From thought-provoking to garish, modern to philosophical, New York’s recent art fairs presented a noteworthy spread of modern and post-modern art, against the backdrop of New York Fashion Week.
By: Isabelle Kellogg
Posted on: September 15, 2022
Cipriani South Street. ©Independent New York, Photo: Etienne Frossard.
The fall art scene took off with a roaring start alongside Fashion Week in New York City and while it was (almost) impossible to attend all the vernissages and VIP events taking place across the city this past week, we investigated a few art events in unique venues.
First on the list was a visit to Independent at the swanky Casa Cipriani located in the meticulously renovated historic Maritime Building at the tip of Manhattan. Channeling the upscale European art fairs, Independent (founded 2010) succeeds only by the fact that it’s now located in Casa Cipriani which oozes elegance. The outdoor bar on the second floor balcony was teeming with service staff and two full bars! Inside, 32 galleries from around the world, representing 20th century “art” were spread out in the landmark designated but refreshed ball room. Overall, the selection and exhibits were uninspiring and graphically assaulting, garish and angry, begging the question of who designates these artists as collectible “artists”. However, two of the galleries had striking and extraordinary exhibits.
Francesco Clemente's Dormiveglia V (1998); oil on canvas. ©Vito Schnabel Gallery.
Vito Schnabel Gallery’s Dormiveglia is a 1998 series of nine monumental paintings by Francesco Clemente (b. 1952). The title comes from an Italian expression for the state in between sleep and waking, dream and reality. More than ten feet high, Clemente’s canvases depict fragmented goddesses at the horizon between sky and sea or land, merging with animal forms and the elements. Gorgeous!
Giorgio de Chirico's Gladiatori (1928).
Another surprise was Nahmad Contemporary’s lesser-known Gladiators series by Italian modern master Giorgio de Chirico (1888-1978). The artist’s early Metaphysical paintings of eerily deserted city squares had a profound impact on the Surrealists, but from 1919 onwards, De Chirico turned away from modernism to embrace motifs from antiquity and traditional painting techniques. Groups of Roman gladiators frozen in combat became a major theme of his neo-classical work in the late 1920s. Stunning!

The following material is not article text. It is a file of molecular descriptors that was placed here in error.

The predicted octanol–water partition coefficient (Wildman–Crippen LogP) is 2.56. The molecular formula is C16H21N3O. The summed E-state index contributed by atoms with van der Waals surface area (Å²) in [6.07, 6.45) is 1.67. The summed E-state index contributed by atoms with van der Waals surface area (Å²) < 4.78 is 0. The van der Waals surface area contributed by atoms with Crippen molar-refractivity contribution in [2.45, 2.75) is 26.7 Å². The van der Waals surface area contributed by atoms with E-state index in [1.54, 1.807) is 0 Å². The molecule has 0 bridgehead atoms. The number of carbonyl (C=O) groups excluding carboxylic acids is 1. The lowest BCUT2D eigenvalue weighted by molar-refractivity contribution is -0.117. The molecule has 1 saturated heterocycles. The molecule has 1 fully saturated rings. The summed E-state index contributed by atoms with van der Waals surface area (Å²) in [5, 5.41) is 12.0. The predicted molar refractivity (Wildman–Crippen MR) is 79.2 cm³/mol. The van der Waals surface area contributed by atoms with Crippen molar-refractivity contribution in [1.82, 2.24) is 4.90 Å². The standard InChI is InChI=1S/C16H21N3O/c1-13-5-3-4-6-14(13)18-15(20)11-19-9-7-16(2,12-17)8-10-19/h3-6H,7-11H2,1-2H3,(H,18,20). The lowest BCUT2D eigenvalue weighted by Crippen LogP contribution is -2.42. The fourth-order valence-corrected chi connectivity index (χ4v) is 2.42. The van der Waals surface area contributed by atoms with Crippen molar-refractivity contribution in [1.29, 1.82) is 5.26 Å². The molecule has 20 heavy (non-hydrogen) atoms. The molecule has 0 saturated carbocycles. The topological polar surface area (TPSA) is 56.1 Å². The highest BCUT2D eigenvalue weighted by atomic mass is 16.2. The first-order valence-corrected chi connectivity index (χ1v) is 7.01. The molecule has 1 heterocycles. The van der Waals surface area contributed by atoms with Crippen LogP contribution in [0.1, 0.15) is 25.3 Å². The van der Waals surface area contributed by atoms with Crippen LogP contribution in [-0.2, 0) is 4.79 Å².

Leah Hewson's lifesize 'Kin Connection' at Art on Paper.
Nearby at another renovated pier in lower Manhattan was Art on Paper which never disappoints and whose exhibitors take inspiration from the medium of paper. Visitors were treated to any array of innovative paper-based artwork such as Leah Hewson’s lifestyle laser cut vinyl and honeycomb cardboard shapes in bright, cheerful colors which occupied the center atrium of the entrance.
Deborah Azzopardi's 'Queen 2022' ©Cynthia Corbett Gallery.
There is a lot of décor-worthy art, and whether you're a collector or a newcomer to the art market, this fair gives one a newfound appreciation for the power of paper. Not to be missed was a print of the late Queen Elizabeth presented by Cynthia Corbett Gallery, a London-based Contemporary art gallery.
Vince Palacio ceramics on view in an apartment gallery of Gabriel & Guillaume.
The show stopper was the party for Gabriel & Giullaume in The Steinway Tower, the super tall skyscraper on 57th Street which incorporates a landmark building, formerly the Steinway piano showroom for years, with a staggeringly tall residential skyscraper located on a two-block section now dubbed “Billionaire’s Row”. The gallery owners focus on collectible design pieces from the 20th century, incorporating art and décor in their gallery. The novelty of their gallery in New York City is that they move it from one vacant apartment to the other in The Steinway Tower and re-decorate the space with the pieces they’re selling. Genius! It was like entering a deluxe apartment for sale, “staged” with jaw-dropping furniture and art, plus the solo exhibition of L.A. based artist Vince Palacios’ ceramics. Every now and then, even the most jaded art collector or journalist can be dazzled by the combination of a setting and its contents. Had a real estate agent been on the premises for that apartment, I bet someone would have made an offer!
In addition to a career in communications and marketing focused on the luxury lifestyle sector, including co-authoring and lecturing a case study on French heritage jeweler Mauboussin with Harvard Business School, Isabelle continues to share her experiences about fine art, wine, travel, jewelry and culture as a freelance writer for internationally based digital publications.